An Obsession With Secrecy
At the heart of the bipartisan grumbling over the belated agreement to let Condoleezza Rice appear publicly before the independent panel probing the 9/11 attacks is this fundamental principle: The people in a democracy have a right, indeed an obligation, to probe the thought processes that their leaders pursued to arrive at policies; citizens also have a right to reach their own judgments about the soundness of those decisions. The more momentous the policy, the more urgent is the public’s obligation.
Rice, the president’s national security advisor, got presidential assent Tuesday to testify in public and under oath before the panel about Bush administration efforts to preempt terrorism. The White House had resisted that call from GOP and Democratic panelists, claiming her appearance would violate the Constitution’s separation of powers and compromise her ability to give the president candid advice. But Rice undercut those arguments by talking plenty in press interviews, including Sunday’s “60 Minutes.”
Rice’s appearance should have been an easy call. That it wasn’t illustrates this administration’s disregard for the public’s right to know. From the first days of his presidency, George W. Bush and his top advisors have blocked testimony from public officials and shut off access to government documents and data that long have been in the public domain.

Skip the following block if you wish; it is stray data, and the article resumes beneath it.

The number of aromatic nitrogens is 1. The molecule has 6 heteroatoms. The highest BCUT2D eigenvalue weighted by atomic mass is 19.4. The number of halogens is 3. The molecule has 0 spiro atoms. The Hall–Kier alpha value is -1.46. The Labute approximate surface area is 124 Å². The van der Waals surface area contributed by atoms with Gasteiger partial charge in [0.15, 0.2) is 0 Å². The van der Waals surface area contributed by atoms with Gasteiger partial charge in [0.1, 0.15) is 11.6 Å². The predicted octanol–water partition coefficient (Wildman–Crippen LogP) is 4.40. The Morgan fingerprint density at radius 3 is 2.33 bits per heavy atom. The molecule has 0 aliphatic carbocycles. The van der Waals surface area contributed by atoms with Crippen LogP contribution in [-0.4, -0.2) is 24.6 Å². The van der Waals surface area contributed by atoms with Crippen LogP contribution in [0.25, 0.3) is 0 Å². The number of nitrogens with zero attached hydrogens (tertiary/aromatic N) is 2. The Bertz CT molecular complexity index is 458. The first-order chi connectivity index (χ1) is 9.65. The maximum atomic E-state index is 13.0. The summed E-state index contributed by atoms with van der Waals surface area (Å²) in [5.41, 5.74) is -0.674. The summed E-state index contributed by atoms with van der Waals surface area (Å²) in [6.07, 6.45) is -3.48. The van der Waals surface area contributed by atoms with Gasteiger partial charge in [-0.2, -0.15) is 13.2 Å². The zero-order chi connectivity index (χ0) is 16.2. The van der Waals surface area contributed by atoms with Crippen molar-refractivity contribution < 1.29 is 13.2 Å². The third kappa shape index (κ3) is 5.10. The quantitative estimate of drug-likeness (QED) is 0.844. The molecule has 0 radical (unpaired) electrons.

Presidential executive orders for the first time empower the secretaries of Agriculture and Health and Human Services, along with the Environmental Protection Agency’s top administrator, to classify public records. Federal officials now routinely seal records Americans need to see -- and could before Bush. These records include data on drinking water contamination, auto safety and the sites of potential chemical hazards in communities. Vice President Dick Cheney still insists that his 2001 closed-door meetings with corporate energy chiefs -- meetings that produced a national energy policy long on tax subsidies for those same firms -- are not the public’s business. Bush, through executive order, has trimmed the Freedom of Information Act and, flouting a 1978 act of Congress, has blocked release of many of the presidential papers of Ronald Reagan, his father, George H. W. Bush, and Bill Clinton.
For Bush, the Sept. 11 attacks offer a post hoc rationale for an obsession with secrecy that rivals that of any modern president. National security concerns certainly dictate caution involving matters of intelligence and troop movements. But the president and his advisors strain credulity and democracy by insisting, as they have, that citizens have no right to learn whether the tires on their cars could explode or what this administration did with information it had on terror threats.